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Actor Da’Vine Joy Randolph: ‘Eddie Murphy taught me to pace myself – don’t blow your ***’

The Golden Globe-winning star of The Holdovers on sparring with comedy greats, switching from opera to acting, and cooking as therapy

A graduate of the Yale School of Drama, Philadelphia-born actor Da’Vine Joy Randolph was nominated for a Tony award for her breakthrough performance in the 2012 Broadway stage production of Ghost: The Musical. Since then, she has worked in TV (High Fidelity, Only Murders in the Building) and film, starring opposite Eddie Murphy in Dolemite Is My Name and as Aunt Pooh in On the Come Up. Last week she won for best supporting actress award at the Golden Globes for her role in Alexander Payne’s bittersweet tragicomic three-hander, The Holdovers. She plays a recently bereaved mother and the longsuffering head cook at an elite New England boarding school in the 1970s, opposite Paul Giamatti’s curmudgeonly teacher, and newcomer Dominic Sessa as a troubled student.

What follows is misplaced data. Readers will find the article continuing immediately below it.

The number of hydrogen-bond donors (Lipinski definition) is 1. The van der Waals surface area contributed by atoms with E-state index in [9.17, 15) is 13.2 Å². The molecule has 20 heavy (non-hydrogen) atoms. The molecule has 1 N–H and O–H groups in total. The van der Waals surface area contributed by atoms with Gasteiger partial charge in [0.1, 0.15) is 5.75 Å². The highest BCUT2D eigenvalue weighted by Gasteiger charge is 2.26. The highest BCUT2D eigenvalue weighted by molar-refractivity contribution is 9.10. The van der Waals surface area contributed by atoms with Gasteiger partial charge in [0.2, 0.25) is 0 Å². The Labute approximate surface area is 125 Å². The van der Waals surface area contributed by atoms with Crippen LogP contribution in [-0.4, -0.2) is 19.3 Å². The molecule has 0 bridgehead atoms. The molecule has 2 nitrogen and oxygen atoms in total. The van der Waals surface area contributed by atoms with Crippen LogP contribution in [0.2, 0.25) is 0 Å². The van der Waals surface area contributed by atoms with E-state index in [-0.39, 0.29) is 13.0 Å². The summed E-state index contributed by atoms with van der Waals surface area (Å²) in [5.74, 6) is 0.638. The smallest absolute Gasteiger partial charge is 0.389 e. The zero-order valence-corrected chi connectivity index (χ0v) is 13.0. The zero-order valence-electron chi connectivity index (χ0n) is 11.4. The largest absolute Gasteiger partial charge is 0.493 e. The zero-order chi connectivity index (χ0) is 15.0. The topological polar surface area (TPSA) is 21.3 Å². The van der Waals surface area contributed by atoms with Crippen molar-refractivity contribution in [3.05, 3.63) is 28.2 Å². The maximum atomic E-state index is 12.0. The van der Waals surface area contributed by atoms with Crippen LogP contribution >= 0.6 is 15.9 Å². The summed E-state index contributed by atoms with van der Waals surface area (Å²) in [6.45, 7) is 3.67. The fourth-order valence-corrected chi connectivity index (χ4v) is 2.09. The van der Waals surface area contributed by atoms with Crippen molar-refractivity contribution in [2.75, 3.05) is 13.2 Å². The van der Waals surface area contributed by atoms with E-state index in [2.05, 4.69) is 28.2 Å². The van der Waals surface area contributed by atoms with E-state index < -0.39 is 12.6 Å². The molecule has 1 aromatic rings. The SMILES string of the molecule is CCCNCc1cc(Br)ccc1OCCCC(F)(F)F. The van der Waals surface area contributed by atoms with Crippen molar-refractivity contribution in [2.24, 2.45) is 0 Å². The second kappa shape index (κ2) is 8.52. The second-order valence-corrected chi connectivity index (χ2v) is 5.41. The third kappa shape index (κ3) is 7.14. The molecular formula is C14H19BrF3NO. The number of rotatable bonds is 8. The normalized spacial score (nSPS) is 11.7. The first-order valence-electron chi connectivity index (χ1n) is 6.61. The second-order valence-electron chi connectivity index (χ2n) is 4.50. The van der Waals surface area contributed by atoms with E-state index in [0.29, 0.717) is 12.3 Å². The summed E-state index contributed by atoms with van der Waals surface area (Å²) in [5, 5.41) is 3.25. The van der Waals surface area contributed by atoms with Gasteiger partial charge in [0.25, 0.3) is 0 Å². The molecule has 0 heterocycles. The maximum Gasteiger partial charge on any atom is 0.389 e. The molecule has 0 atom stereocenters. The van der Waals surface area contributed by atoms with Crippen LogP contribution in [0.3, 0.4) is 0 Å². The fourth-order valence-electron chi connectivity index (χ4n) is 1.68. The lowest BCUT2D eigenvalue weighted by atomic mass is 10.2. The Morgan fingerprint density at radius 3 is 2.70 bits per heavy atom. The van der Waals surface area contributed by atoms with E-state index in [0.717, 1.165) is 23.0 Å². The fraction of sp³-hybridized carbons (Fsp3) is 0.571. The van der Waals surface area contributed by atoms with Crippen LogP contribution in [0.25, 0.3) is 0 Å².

When you were first approached by Alexander Payne, you didn’t know who he was. How did he win you over for the role?
At the time I was shooting On the Come Up. I’m running around doing 5 million things on my day off and I was told maybe 24 hours before that I was going to have a director meeting. I was starting to vibe with him as he was describing what it was that he wanted to do. And so I asked him, can you please tell me of some of the projects that you’ve done? As he starts telling me these titles [About Schmidt, Sideways, The Descendants] I realise this is the man who created many movies that I’ve really loved.

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